Advancing Health Equity

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The Community Preventive Services Task Force (CPSTF) has prioritized health equity and social determinants of health (SDOH) in their work since the Task Force was established in 1996.


    • Examines findings in all Community Guide systematic reviews to assess whether they have health equity relevance.
    • Conducts systematic reviews of intervention approaches that modify SDOH to reduce health inequities. SDOH is one of nine CPSTF priority topics.

CPSTF’s Key Goal Areas for Health Equity

In 2022, CPSTF adopted the following key goal areas to define CPSTF’s role in advancing health equity, identify and prioritize activities to address health equity issues, and develop processes and guidance to implement these activities.

      1. Definitions and Key Concepts: Establish a common language for health equity concepts as they relate to CPSTF’s work.
      2. Prioritization: Ensure that health equity relevance is considered when prioritizing topics and intervention approaches to review.
      3. CPSTF Recommendations and Findings: Incorporate health equity considerations into CPSTF evidence to decision translation processes.
      4. Evidence Expansion in Systematic Reviews: Ensure reviews consider evidence to support determinations about the effectiveness or utility of the intervention in advancing health equity.
      5. Communication and Dissemination: Highlight health equity in communication and dissemination of CPSTF recommendations and findings.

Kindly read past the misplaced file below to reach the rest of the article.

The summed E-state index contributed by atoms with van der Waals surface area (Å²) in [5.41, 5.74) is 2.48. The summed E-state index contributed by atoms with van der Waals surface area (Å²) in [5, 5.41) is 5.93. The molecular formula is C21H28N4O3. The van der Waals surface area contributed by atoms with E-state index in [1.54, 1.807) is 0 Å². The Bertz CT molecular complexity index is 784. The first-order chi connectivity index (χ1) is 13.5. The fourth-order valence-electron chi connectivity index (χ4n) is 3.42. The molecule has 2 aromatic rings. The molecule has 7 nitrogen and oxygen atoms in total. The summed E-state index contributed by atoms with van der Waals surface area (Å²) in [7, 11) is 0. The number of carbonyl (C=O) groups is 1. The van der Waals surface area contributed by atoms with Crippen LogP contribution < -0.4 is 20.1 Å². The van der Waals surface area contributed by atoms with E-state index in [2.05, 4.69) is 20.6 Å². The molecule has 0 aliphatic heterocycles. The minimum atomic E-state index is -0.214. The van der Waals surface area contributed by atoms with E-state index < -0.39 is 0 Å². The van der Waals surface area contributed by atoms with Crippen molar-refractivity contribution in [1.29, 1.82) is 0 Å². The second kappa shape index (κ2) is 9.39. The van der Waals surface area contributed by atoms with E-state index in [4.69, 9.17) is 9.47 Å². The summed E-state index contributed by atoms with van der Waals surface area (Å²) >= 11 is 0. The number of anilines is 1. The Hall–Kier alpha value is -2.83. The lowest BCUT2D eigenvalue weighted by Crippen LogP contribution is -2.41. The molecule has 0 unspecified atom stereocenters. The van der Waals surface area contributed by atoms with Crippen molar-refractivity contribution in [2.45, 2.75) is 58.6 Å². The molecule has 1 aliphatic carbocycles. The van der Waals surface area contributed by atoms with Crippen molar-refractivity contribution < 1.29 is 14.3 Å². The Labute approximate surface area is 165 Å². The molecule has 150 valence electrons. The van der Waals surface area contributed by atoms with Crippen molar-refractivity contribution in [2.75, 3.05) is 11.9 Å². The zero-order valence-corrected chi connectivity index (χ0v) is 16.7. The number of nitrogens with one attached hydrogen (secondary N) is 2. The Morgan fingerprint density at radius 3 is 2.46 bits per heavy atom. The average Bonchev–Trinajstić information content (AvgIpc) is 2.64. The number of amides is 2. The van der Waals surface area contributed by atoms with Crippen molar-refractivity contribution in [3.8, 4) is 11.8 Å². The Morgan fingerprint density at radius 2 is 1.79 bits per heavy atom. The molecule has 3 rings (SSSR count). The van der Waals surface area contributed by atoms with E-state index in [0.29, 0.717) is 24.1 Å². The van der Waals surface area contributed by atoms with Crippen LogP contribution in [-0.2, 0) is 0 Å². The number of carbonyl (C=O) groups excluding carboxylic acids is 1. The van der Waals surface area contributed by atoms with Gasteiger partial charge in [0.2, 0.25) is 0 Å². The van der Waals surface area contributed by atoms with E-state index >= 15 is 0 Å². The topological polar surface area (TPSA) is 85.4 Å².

6. Expand Subject Matter Expertise: Expand health equity subject matter expertise on systematic review teams.
      7. Enhance CPSTF Representation: Promote sustained diversity of CPSTF membership and leadership, and liaisons.

CPSTF Definitions and Key Concepts

CPSTF considered various sources and consulted with subject matter experts1 to develop a set of definitions and key concepts around health equity. CPSTF uses these definitions and concepts to do the following:

      • Provide consistent terminology for use in Community Guide systematic reviews, CPSTF recommendations and findings, and implementation resources
      • Inform decisions about processes used to advance the CPSTF’s health equity work
      • Communicate CPSTF values to the public

Health Equity

Health Equity is when everyone has a fair and just opportunity to attain the highest level of health and well-being. Achieving this requires focused and ongoing societal efforts to address historical and contemporary injustices; overcome economic, social, and other obstacles to health and healthcare; and eliminate preventable health disparities.

Social Determinants of Health

Health inequities are caused by the uneven distribution of social determinants of health (SDOH). SDOH are conditions in the environments where people are born, live, learn, work, play, relate, worship, and age that affect a wide range of health, functioning, and quality-of-life outcomes and risks. Exposure to detrimental SDOH is influenced by structural and systemic factors including racism, income inequality, the organization of work, residential segregation, sexism, nativism, and ableism. These upstream factors result from, and are reinforced by, power inequities, economic processes, as well as policies, practices, and norms that create systematic disadvantage for certain populations.

SDOH can be grouped into six domains that may be intervened upon to improve health and health-related outcomes and achieve health equity.

      1. Economic resources: Access to resources such as income and wealth over the life-course and transmitted across generations. This domain includes exposure to poverty and is linked to having the resources necessary to fulfill basic needs such as food security and decent and stable housing among others.